Editor's note: This report focuses on Quanzhou as part of our special series, "Rising Star Cities," about Chinese cities whose annual GDP exceeds 1 trillion yuan ($155 billion). At the end of 2021, there were 24 such cities. Click here for more stories on Quanzhou, an ancient trading hub known for its cultural diversity. You can also explore our earlier coverage of Ningbo, Changsha and Chongqing.
Quanzhou is one of the major port cities in Fujian Province, south China that is abundant in marine and fishery resources. The mariculture equipment in Quanzhou City has been improved to support a sustainable economic expansion of the fishing sector.
For people living in the fishing villages of Quangang District in the northeast of Quanzhou City, fish farming is their main source of income.
Aquaculture in ocean involves the use of buoys for oyster cultivation or open-net pen and cage systems – mesh cages between 45 and 75 cubic meters that are installed in the ocean with fish inside.
Before 2019, fish farmers at Quangang District used foam plastics buoys or wooden-made tanks and cages – material that's cheap but not durable particularly when typhoons come.
"I used to see a lot of broken foam plastic flushed to this beach after typhoon," said Xiao Xiancheng, a Huiyu Village native who works in Quanzhou City.
Traditional near-shore fish farms cause a range of environmental issues as well as economic loss. Predatory fish get tangled in the nets, and the high concentration of fish within the pens can lead to a high concentration of waste, chemicals and diseases filtering into nearby ecosystems, putting fish in danger of bacterial contamination or lack of oxygen.
Besides, traditional near-shore aquaculture wooden cages are extremely vulnerable against typhoons and large winds and waves and can thus only be deployed in inner bays or harbors with better shelter conditions. For example, Typhoon Maria in 2018 which hit Ningde City in Fujian Province destroyed more than 70,000 traditional wooden fishing tanks, causing 600-million-yuan (roughly $80 million) worth of loss.
China's Ministry of Agriculture and Rural Affairs released technical specifications for using plastic fishing raft in 2021 to solve those issues.
Fish farmers at Quangang District started renovating their systems as early as April 2019, according to its official report.
However, farmers there were unwilling to switch to plastic rafts at the beginning as the process was too "tiresome," said Xiao Wenzhang, a local farmer at Xiao Cuo (a village that Xiao's family lives) of Quangang District.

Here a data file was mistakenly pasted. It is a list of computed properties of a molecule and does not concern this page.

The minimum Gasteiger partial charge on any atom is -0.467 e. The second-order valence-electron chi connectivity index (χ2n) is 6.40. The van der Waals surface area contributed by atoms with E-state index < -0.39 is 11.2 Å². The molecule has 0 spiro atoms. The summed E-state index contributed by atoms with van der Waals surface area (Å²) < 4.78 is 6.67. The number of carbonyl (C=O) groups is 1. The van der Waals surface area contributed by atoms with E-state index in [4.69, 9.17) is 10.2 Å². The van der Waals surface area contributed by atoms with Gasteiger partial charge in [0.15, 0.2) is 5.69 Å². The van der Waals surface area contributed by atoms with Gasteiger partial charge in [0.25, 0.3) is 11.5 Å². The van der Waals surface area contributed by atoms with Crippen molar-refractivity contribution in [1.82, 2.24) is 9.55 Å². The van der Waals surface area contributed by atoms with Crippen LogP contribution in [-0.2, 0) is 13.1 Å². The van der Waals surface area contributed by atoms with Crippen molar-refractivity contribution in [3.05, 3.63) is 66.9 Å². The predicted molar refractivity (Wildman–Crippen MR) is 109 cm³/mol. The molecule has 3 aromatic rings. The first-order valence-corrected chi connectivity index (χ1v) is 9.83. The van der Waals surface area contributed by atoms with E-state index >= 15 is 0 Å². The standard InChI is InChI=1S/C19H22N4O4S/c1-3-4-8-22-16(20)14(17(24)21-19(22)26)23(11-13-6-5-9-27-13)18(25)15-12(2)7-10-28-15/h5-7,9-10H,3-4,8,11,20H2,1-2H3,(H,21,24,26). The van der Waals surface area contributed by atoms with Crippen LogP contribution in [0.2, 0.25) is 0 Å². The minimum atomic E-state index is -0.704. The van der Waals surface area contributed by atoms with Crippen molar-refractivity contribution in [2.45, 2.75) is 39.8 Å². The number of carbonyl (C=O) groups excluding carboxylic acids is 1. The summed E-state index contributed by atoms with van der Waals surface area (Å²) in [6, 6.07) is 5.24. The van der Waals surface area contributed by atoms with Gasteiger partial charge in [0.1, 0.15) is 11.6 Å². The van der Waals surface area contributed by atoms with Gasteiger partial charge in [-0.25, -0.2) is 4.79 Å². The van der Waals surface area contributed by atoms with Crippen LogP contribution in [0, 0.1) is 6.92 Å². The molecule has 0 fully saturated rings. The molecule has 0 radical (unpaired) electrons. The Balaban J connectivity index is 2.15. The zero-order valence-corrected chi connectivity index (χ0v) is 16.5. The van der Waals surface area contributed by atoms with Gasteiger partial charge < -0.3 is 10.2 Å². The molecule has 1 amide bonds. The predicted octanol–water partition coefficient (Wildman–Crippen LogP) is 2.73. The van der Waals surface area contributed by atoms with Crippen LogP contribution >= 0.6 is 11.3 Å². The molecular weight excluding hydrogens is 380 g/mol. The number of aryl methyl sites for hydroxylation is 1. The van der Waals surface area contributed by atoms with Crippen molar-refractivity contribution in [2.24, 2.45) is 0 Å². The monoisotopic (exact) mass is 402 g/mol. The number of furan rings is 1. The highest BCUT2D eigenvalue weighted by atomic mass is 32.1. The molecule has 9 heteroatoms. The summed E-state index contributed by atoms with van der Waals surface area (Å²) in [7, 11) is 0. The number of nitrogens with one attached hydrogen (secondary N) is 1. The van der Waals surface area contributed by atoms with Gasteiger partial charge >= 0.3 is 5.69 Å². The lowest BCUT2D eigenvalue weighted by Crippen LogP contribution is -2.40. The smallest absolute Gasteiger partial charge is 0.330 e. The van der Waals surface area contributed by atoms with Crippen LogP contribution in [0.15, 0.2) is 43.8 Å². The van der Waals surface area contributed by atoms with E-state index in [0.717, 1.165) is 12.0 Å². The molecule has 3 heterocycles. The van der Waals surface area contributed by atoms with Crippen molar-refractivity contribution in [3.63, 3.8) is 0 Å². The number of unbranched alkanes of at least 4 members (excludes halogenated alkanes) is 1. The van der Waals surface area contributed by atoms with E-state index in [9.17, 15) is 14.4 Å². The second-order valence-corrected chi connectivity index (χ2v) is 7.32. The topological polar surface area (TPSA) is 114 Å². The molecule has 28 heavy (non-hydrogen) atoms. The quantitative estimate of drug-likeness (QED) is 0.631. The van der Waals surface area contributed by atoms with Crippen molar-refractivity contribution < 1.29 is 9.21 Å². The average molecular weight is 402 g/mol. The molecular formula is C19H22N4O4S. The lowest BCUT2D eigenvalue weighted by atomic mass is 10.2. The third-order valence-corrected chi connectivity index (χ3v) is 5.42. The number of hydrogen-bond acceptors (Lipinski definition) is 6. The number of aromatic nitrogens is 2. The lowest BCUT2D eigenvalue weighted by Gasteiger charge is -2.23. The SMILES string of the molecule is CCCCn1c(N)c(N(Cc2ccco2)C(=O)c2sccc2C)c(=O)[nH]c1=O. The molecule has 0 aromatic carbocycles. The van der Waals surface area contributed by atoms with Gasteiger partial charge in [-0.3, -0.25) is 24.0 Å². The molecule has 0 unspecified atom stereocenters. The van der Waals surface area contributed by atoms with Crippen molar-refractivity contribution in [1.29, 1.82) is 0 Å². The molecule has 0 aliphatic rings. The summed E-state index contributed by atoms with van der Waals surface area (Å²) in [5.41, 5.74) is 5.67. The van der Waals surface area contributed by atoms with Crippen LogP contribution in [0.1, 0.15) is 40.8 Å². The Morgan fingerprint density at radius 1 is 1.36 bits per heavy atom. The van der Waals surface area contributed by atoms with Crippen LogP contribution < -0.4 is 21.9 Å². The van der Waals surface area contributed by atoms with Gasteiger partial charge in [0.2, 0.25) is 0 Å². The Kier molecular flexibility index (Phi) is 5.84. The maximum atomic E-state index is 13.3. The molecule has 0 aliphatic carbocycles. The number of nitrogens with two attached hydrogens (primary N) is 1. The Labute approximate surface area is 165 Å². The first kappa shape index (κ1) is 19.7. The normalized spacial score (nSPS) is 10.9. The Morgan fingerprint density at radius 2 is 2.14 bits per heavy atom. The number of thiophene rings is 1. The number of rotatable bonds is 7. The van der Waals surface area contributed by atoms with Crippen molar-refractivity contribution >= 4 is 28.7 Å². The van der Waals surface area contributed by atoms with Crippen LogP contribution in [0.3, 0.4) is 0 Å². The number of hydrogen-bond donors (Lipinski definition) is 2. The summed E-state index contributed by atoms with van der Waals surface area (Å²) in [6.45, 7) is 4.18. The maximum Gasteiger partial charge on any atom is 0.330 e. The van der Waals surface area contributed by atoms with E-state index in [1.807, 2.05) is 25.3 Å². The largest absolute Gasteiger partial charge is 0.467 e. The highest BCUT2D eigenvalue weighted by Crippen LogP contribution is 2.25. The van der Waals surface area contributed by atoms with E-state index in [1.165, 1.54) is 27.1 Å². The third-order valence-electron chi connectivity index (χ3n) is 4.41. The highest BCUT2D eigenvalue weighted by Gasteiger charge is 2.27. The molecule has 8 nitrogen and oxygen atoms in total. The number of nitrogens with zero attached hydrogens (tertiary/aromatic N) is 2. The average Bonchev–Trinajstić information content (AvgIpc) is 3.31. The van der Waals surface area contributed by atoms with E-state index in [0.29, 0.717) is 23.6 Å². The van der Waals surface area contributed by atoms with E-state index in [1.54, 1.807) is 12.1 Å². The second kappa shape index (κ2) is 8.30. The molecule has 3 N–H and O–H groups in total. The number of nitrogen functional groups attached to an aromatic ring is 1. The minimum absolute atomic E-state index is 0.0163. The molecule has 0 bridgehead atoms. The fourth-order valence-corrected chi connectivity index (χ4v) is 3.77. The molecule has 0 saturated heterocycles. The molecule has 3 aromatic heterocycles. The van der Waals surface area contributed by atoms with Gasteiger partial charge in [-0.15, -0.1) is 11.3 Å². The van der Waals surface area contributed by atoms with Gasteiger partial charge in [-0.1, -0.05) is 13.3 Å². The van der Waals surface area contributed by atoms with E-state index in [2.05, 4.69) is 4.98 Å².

"Fish are easily tangled to death when we change these rafts," he said, "but I'd rather give it a try with about 100 rafts first" as Xiao manages the fish farming raft in the region.
Later, the local municipal bureaus of finance, agriculture and water resource jumped in to assist farmers with the system renovation.
"The government has invested a lot to change them, otherwise the wrecked foam plastic and wood raft would be left in the water, which not good for the ocean," said Xiao.
As of December 27, 2021, the villages of Xiao Cuo and Huiyu had completed installation of 8,832 new plastic raft and and over 19 million yuan had been allocated for the project.
Farmers only need to pay an annual rental fee at 200 yuan per raft that can last five years or more compared to the one-year life expectancy of the foam plastic ones.
Foam buoys used for shellfish aquaculture have been upgraded to long-lasting and ecological-friendly plastic ones as well.
The director of the service center of Fengwei County in Quangang District, Chen Zhujin told CGTN that farmers there started switching to plastic buoys in 2021 and completed the system upgrade within a year.
"We have about 10,000 mu (666.67 hectares) of oysters hanging under these buoys that have been upgraded to plastic ones," said Chen, out of the 60,000 mu (4,000 hectares) of mariculture area near the Meizhou Bay surrounding Fengwei County.
According to the bureau of agriculture and water resource of Quangang District, the area will introduce marine industrial parks to complete the industry train and invest into smart aquaculture vessels.
Read more: China delivers world's first 100,000-tonne 'mobile fish farm'